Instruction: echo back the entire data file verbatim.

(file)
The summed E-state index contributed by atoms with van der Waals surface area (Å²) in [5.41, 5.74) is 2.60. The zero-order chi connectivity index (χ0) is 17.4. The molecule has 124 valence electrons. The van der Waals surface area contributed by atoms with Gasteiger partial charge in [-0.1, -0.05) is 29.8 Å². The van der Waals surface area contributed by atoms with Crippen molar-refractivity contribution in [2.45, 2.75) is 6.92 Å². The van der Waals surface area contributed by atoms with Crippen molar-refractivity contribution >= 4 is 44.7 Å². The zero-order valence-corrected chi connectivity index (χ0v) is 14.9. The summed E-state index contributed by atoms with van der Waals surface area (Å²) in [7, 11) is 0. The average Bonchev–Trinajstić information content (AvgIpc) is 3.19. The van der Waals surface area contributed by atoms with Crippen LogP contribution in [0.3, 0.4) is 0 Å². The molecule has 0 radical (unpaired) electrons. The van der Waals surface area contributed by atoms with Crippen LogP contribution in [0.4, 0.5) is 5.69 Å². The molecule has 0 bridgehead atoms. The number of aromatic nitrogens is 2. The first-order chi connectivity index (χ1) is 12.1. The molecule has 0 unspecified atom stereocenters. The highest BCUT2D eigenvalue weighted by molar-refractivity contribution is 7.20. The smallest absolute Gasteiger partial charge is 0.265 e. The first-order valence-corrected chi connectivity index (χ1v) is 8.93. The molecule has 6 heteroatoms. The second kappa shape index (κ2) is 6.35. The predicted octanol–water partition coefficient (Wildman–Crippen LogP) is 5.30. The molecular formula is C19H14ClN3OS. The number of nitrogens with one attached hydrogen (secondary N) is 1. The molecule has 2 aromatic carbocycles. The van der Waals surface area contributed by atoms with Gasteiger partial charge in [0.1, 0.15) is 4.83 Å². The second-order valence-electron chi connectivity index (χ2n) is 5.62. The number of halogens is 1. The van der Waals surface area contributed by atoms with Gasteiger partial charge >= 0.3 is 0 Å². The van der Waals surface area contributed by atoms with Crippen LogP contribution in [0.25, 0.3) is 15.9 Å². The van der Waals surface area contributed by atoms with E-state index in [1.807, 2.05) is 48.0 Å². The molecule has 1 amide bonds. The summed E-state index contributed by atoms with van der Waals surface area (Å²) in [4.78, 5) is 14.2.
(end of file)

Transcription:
The summed E-state index contributed by atoms with van der Waals surface area (Å²) in [5.41, 5.74) is 2.60. The zero-order chi connectivity index (χ0) is 17.4. The molecule has 124 valence electrons. The van der Waals surface area contributed by atoms with Gasteiger partial charge in [-0.1, -0.05) is 29.8 Å². The van der Waals surface area contributed by atoms with Crippen molar-refractivity contribution in [2.45, 2.75) is 6.92 Å². The van der Waals surface area contributed by atoms with Crippen molar-refractivity contribution >= 4 is 44.7 Å². The zero-order valence-corrected chi connectivity index (χ0v) is 14.9. The summed E-state index contributed by atoms with van der Waals surface area (Å²) in [7, 11) is 0. The average Bonchev–Trinajstić information content (AvgIpc) is 3.19. The van der Waals surface area contributed by atoms with Crippen LogP contribution in [0.3, 0.4) is 0 Å². The molecule has 0 radical (unpaired) electrons. The van der Waals surface area contributed by atoms with Crippen LogP contribution in [0.4, 0.5) is 5.69 Å². The molecule has 0 bridgehead atoms. The number of aromatic nitrogens is 2. The first-order chi connectivity index (χ1) is 12.1. The molecule has 0 unspecified atom stereocenters. The highest BCUT2D eigenvalue weighted by molar-refractivity contribution is 7.20. The smallest absolute Gasteiger partial charge is 0.265 e. The first-order valence-corrected chi connectivity index (χ1v) is 8.93. The molecule has 6 heteroatoms. The second kappa shape index (κ2) is 6.35. The predicted octanol–water partition coefficient (Wildman–Crippen LogP) is 5.30. The molecular formula is C19H14ClN3OS. The number of nitrogens with one attached hydrogen (secondary N) is 1. The molecule has 2 aromatic carbocycles. The van der Waals surface area contributed by atoms with Gasteiger partial charge in [0.1, 0.15) is 4.83 Å². The second-order valence-electron chi connectivity index (χ2n) is 5.62. The number of halogens is 1. The van der Waals surface area contributed by atoms with Gasteiger partial charge >= 0.3 is 0 Å². The van der Waals surface area contributed by atoms with Crippen LogP contribution in [0.25, 0.3) is 15.9 Å². The van der Waals surface area contributed by atoms with E-state index in [1.807, 2.05) is 48.0 Å². The molecule has 1 amide bonds. The summed E-state index contributed by atoms with van der Waals surface area (Å²) in [4.78, 5) is 14.2.